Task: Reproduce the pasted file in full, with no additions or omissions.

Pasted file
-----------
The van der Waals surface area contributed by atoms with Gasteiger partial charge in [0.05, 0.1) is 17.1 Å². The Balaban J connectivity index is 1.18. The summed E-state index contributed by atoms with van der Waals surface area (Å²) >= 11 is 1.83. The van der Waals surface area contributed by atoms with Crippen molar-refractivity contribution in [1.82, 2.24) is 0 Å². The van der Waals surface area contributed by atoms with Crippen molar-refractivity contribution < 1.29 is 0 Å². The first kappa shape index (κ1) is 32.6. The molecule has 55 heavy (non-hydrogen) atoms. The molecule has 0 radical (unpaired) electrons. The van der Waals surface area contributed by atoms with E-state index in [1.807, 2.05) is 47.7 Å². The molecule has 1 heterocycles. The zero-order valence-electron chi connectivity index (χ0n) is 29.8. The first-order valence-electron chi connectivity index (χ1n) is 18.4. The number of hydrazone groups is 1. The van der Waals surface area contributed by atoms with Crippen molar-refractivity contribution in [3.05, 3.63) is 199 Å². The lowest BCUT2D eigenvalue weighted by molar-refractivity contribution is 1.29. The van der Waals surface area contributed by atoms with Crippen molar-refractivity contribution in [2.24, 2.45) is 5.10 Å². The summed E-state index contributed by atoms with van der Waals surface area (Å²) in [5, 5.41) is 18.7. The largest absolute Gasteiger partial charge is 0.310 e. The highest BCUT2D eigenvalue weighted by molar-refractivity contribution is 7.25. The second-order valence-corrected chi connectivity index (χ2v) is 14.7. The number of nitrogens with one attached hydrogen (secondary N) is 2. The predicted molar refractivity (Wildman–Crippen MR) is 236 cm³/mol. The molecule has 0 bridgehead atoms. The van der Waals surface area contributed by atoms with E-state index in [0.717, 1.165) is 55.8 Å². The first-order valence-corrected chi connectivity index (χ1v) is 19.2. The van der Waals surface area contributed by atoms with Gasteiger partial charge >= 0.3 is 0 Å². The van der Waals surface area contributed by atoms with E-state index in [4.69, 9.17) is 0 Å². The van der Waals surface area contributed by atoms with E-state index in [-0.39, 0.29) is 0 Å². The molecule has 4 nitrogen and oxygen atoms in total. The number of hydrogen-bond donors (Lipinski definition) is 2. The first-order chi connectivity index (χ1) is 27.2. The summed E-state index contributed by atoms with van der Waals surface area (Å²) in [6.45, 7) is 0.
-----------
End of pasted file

The van der Waals surface area contributed by atoms with Gasteiger partial charge in [0.05, 0.1) is 17.1 Å². The Balaban J connectivity index is 1.18. The summed E-state index contributed by atoms with van der Waals surface area (Å²) >= 11 is 1.83. The van der Waals surface area contributed by atoms with Crippen molar-refractivity contribution in [1.82, 2.24) is 0 Å². The van der Waals surface area contributed by atoms with Crippen molar-refractivity contribution < 1.29 is 0 Å². The first kappa shape index (κ1) is 32.6. The molecule has 55 heavy (non-hydrogen) atoms. The molecule has 0 radical (unpaired) electrons. The van der Waals surface area contributed by atoms with E-state index in [1.807, 2.05) is 47.7 Å². The molecule has 1 heterocycles. The zero-order valence-electron chi connectivity index (χ0n) is 29.8. The first-order valence-electron chi connectivity index (χ1n) is 18.4. The number of hydrazone groups is 1. The van der Waals surface area contributed by atoms with Crippen molar-refractivity contribution in [3.05, 3.63) is 199 Å². The lowest BCUT2D eigenvalue weighted by molar-refractivity contribution is 1.29. The van der Waals surface area contributed by atoms with Crippen molar-refractivity contribution in [2.24, 2.45) is 5.10 Å². The summed E-state index contributed by atoms with van der Waals surface area (Å²) in [5, 5.41) is 18.7. The largest absolute Gasteiger partial charge is 0.310 e. The highest BCUT2D eigenvalue weighted by molar-refractivity contribution is 7.25. The second-order valence-corrected chi connectivity index (χ2v) is 14.7. The number of nitrogens with one attached hydrogen (secondary N) is 2. The predicted molar refractivity (Wildman–Crippen MR) is 236 cm³/mol. The molecule has 0 bridgehead atoms. The van der Waals surface area contributed by atoms with E-state index in [0.717, 1.165) is 55.8 Å². The first-order valence-corrected chi connectivity index (χ1v) is 19.2. The van der Waals surface area contributed by atoms with Gasteiger partial charge >= 0.3 is 0 Å². The van der Waals surface area contributed by atoms with E-state index in [4.69, 9.17) is 0 Å². The van der Waals surface area contributed by atoms with E-state index in [-0.39, 0.29) is 0 Å². The molecule has 4 nitrogen and oxygen atoms in total. The number of hydrogen-bond donors (Lipinski definition) is 2. The first-order chi connectivity index (χ1) is 27.2. The summed E-state index contributed by atoms with van der Waals surface area (Å²) in [6.45, 7) is 0.